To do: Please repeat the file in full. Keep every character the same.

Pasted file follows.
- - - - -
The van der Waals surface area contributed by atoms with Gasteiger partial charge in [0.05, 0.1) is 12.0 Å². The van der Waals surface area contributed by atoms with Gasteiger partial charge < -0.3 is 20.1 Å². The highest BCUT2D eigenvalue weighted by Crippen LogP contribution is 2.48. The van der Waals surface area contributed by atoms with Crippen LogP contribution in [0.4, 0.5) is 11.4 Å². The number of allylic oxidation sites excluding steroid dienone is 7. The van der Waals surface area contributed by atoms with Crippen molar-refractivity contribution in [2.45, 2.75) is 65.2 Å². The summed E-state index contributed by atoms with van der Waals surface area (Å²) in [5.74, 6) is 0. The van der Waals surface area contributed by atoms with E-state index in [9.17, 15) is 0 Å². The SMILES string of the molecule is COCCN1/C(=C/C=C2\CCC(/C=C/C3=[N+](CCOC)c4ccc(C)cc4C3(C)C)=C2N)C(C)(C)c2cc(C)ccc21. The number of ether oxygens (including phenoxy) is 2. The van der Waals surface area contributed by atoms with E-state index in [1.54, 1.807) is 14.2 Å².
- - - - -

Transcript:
The van der Waals surface area contributed by atoms with Gasteiger partial charge in [0.05, 0.1) is 12.0 Å². The van der Waals surface area contributed by atoms with Gasteiger partial charge < -0.3 is 20.1 Å². The highest BCUT2D eigenvalue weighted by Crippen LogP contribution is 2.48. The van der Waals surface area contributed by atoms with Crippen LogP contribution in [0.4, 0.5) is 11.4 Å². The number of allylic oxidation sites excluding steroid dienone is 7. The van der Waals surface area contributed by atoms with Crippen molar-refractivity contribution in [2.45, 2.75) is 65.2 Å². The summed E-state index contributed by atoms with van der Waals surface area (Å²) in [5.74, 6) is 0. The van der Waals surface area contributed by atoms with E-state index in [9.17, 15) is 0 Å². The SMILES string of the molecule is COCCN1/C(=C/C=C2\CCC(/C=C/C3=[N+](CCOC)c4ccc(C)cc4C3(C)C)=C2N)C(C)(C)c2cc(C)ccc21. The number of ether oxygens (including phenoxy) is 2. The van der Waals surface area contributed by atoms with E-state index in [1.54, 1.807) is 14.2 Å².